To call the RH bill discussions a debate is a misnomer.
No amount of persuasive reasoning can cause the Catholic Church to change its stand. It is an order to its flock that has to be followed unquestioningly. This has been repeatedly pronounced in pulpits all over the nation and on trimedia. They have to stand foursquare on their beliefs because these are laid down as doctrines; ex cathedra statements from no less than Pope John Paul VI in his 1968 encyclical Humanae Vitae. The Pope said that the only form of birth control permitted is that of abstinence.
The Church believes that all licit sexual acts must be unitive (with love) and procreative at the same time. With some levity this pronouncement was taken to mean that one cannot lust over one’s wife because the act was for mere pleasure. This made one housewife to quip that if her husband does not lust over her she will leave him.
The rhythm method is allowed because it is regarded as a periodic abstinence. It would seem that any method that prevents procreation, whether pre-uterine or post-uterine, is not allowed and yet periodic abstinence (doing it at infertile periods) essentially is an act that prevents procreation. The Natural Family Planning method is making love without procreative intentions.
Have you ever wondered why the family sizes of the middle to lower upper group, the most moral of the demographic groupings in our society, tend to be small? It would be naive to think that they, at some time, didn’t avail of contraceptive methods and/or pills and devises. Preventing pregnancy without extraneous help is wishful thinking.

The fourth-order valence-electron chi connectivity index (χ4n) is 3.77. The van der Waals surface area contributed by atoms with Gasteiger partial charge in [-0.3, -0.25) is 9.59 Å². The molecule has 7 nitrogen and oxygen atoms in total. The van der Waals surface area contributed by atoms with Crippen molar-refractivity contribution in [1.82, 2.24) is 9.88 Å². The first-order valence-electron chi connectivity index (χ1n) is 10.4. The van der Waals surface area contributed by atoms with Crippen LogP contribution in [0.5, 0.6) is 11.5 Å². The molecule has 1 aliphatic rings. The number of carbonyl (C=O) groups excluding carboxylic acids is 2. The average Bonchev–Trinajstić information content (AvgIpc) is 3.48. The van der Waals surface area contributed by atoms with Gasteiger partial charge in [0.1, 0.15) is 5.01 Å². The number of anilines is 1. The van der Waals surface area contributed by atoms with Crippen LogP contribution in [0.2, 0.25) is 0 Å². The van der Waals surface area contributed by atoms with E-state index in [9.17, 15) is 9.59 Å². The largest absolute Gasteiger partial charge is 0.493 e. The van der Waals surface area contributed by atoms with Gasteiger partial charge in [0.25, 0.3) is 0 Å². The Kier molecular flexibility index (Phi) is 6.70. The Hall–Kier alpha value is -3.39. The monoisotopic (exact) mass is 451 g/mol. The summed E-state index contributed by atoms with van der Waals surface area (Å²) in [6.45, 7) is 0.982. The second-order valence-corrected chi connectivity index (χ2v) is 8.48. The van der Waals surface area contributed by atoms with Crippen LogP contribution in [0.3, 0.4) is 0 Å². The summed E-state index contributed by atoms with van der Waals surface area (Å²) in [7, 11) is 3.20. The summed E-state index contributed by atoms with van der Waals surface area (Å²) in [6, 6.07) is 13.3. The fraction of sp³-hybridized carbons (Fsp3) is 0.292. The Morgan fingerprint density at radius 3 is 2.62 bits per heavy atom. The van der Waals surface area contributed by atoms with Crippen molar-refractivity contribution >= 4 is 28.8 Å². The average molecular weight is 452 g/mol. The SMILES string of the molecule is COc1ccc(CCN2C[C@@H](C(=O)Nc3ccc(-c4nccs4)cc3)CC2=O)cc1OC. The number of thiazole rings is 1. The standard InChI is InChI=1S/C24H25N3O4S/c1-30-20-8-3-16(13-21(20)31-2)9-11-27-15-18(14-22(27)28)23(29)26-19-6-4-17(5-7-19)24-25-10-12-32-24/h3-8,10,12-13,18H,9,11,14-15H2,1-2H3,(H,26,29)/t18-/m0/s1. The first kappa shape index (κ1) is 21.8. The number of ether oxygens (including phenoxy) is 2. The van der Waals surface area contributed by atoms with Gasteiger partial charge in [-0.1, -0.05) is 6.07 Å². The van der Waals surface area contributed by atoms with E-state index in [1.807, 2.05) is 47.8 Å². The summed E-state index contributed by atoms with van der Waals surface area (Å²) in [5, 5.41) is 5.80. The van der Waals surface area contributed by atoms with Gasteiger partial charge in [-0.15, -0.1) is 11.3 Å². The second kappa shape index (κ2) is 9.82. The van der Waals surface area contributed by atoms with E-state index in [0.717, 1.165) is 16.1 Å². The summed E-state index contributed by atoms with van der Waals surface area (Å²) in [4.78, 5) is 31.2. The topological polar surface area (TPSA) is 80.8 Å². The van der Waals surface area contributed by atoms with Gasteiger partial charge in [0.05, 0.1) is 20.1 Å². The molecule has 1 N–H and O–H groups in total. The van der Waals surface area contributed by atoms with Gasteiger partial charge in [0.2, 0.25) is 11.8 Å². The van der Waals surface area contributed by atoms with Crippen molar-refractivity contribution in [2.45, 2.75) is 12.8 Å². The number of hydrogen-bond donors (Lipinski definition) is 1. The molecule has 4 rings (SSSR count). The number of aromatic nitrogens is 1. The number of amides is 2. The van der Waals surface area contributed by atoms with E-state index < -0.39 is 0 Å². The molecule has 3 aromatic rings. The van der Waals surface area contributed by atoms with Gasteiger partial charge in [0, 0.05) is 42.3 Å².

So many of us Catholics, both casual and practicing, feel restive with the thought that we are “out of grace” and would reap hellfire and eternal damnation if we don’t toe the line. The sacraments will be withheld from us if we are in the state of mortal sin. I believe that this is patently coercive and leaves a lot of Catholics feeling wretched as a result.
It has been broached by one anti-RH Bill stalwart that perhaps, as a long term outlook, we should encourage population increase because it would translate into more hands to work in foreign soil because of the important role they have played in keeping the country’s economy above water.
I feel uncomfortable to look at our people as transportable resources to earn and remit dollars that help boost our economy. The OFW is a phenomenon that stems from a poverty stricken nation and should be looked at as a temporary condition until such time when the country strengthens its economic standing.
It is hardly a desirable long term prospect for us. Is it not that one of the government’s goals is to lessen the incidence of people working abroad? The OFW has to endure sacrifices. They leave hearth and home to trade off family bonds and values for dollars.
As I said, there is no debate. It is a classic standoff between an immoveable magisterium and politically motivated proponents of the RH bill and never the twain shall meet. It’s a no win situation which might be more harmful for the Church as it could signal the disillusionment of its flock as what happened to the Catholic Church in Spain, Netherlands, France and others.
Population control is just one aspect of a complicated world problem which is interwoven with other concerns such as depletion of natural resource (global warming, water scarcity; food to mouth ratios); social issues – e.g. cultural and moral; political issues e.g.- territorial conflicts; ideological; global and national economic issues and the dichotomies that exist in all of these.
Religious ramifications should be considered seriously but not to the exclusion of universal consequences and concerns. The protagonists in the RH issue are so engrossed with their own parochial interests forgetting that some of these may be counterproductive to the bigger scheme of things.